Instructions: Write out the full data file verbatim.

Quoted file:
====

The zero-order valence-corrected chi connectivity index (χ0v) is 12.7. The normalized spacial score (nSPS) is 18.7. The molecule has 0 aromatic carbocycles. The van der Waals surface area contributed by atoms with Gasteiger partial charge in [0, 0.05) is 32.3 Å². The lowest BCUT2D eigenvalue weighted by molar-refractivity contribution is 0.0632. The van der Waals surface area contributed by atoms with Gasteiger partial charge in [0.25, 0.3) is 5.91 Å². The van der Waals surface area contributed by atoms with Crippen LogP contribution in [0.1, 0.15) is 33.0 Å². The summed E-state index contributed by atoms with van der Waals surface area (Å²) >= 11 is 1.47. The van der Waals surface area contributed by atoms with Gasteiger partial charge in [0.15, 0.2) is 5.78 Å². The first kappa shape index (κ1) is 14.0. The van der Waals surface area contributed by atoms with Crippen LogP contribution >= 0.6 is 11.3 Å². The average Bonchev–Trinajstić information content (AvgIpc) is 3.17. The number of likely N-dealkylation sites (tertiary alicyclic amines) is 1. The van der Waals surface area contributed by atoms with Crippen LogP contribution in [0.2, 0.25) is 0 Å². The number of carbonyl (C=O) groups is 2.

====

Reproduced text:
The zero-order valence-corrected chi connectivity index (χ0v) is 12.7. The normalized spacial score (nSPS) is 18.7. The molecule has 0 aromatic carbocycles. The van der Waals surface area contributed by atoms with Gasteiger partial charge in [0, 0.05) is 32.3 Å². The lowest BCUT2D eigenvalue weighted by molar-refractivity contribution is 0.0632. The van der Waals surface area contributed by atoms with Gasteiger partial charge in [0.25, 0.3) is 5.91 Å². The van der Waals surface area contributed by atoms with Crippen LogP contribution in [0.1, 0.15) is 33.0 Å². The summed E-state index contributed by atoms with van der Waals surface area (Å²) >= 11 is 1.47. The van der Waals surface area contributed by atoms with Gasteiger partial charge in [0.15, 0.2) is 5.78 Å². The first kappa shape index (κ1) is 14.0. The van der Waals surface area contributed by atoms with Crippen LogP contribution >= 0.6 is 11.3 Å². The average Bonchev–Trinajstić information content (AvgIpc) is 3.17. The number of likely N-dealkylation sites (tertiary alicyclic amines) is 1. The van der Waals surface area contributed by atoms with Crippen LogP contribution in [0.2, 0.25) is 0 Å². The number of carbonyl (C=O) groups is 2.